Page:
SAN FRANCISCO — A federal jury on Wednesday convicted a San Francisco housing executive of 30 felony counts of bribery and making false statements in connection with a scandal that netted 22 people.
Following a yearlong FBI probe, the case against San Francisco Housing Authority executive Patricia Williams was among the final prosecutions in a scam that ensnared two city officials and 20 others seeking to falsely obtain subsidized housing.
“The U.S. attorney’s office is gratified that the jury returned guilty verdicts in this case,” said Robert Mueller, U.S. attorney for the Northern District of California. “Public officials who take bribes and make false statements ... abuse the public trust.”
Prosecutors said Williams conspired with others, including former housing official Yolanda Jones, to sell access to public housing units and Section 8 rental vouchers for as much as $2,500.
Williams was accused of receiving more than $34,000 in bribes from renters, all of whom would not have qualified for subsidized housing.
Williams’ jury, after three days deliberating, failed to reach a decision on 12 other counts of accepting bribes and lying to federal authorities. Jurors found her innocent of seven related charges.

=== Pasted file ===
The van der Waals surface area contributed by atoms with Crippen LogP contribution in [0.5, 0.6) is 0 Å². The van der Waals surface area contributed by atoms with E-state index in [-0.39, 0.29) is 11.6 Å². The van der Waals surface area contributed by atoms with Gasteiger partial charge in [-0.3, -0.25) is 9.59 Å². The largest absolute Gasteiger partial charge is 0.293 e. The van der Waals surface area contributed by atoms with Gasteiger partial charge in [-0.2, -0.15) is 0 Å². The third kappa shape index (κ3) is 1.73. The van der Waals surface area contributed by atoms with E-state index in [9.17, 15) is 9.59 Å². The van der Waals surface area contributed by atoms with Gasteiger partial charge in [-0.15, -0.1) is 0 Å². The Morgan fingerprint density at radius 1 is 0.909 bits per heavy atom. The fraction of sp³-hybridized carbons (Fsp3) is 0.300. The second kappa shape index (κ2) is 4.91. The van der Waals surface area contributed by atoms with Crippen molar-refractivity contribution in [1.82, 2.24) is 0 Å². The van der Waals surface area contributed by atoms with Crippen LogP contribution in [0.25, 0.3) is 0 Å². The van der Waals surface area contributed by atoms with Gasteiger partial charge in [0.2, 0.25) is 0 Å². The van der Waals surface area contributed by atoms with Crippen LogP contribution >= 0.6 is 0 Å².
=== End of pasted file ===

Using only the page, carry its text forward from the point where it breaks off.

Jury foreman Greg McGiboney said Williams wasn’t corrupt, but fell to temptation.
Numerous witnesses testified that they either gave Williams money or saw her take money in exchange for helping secure public housing. All 20 have been convicted or pleaded guilty.
Jones, 39, was the only other city official ensnared in the FBI investigation. Jones, who no longer works for the city, pleaded guilty to 10 felonies in connection to the scam and testified against Williams.
Williams is a 23-year housing agency veteran who supervised the Housing Authority’s relocation office from 1996 to 1999. She is free on bail and immediately left the San Francisco courtroom with her attorney, Randy Sue Pollock. They refused to comment.
U.S. District Court Judge Charles Legge set a Jan. 13 sentencing date for the 57-year-old woman, who potentially faces life in prison. She is on unpaid leave from her $72,400-a-year position.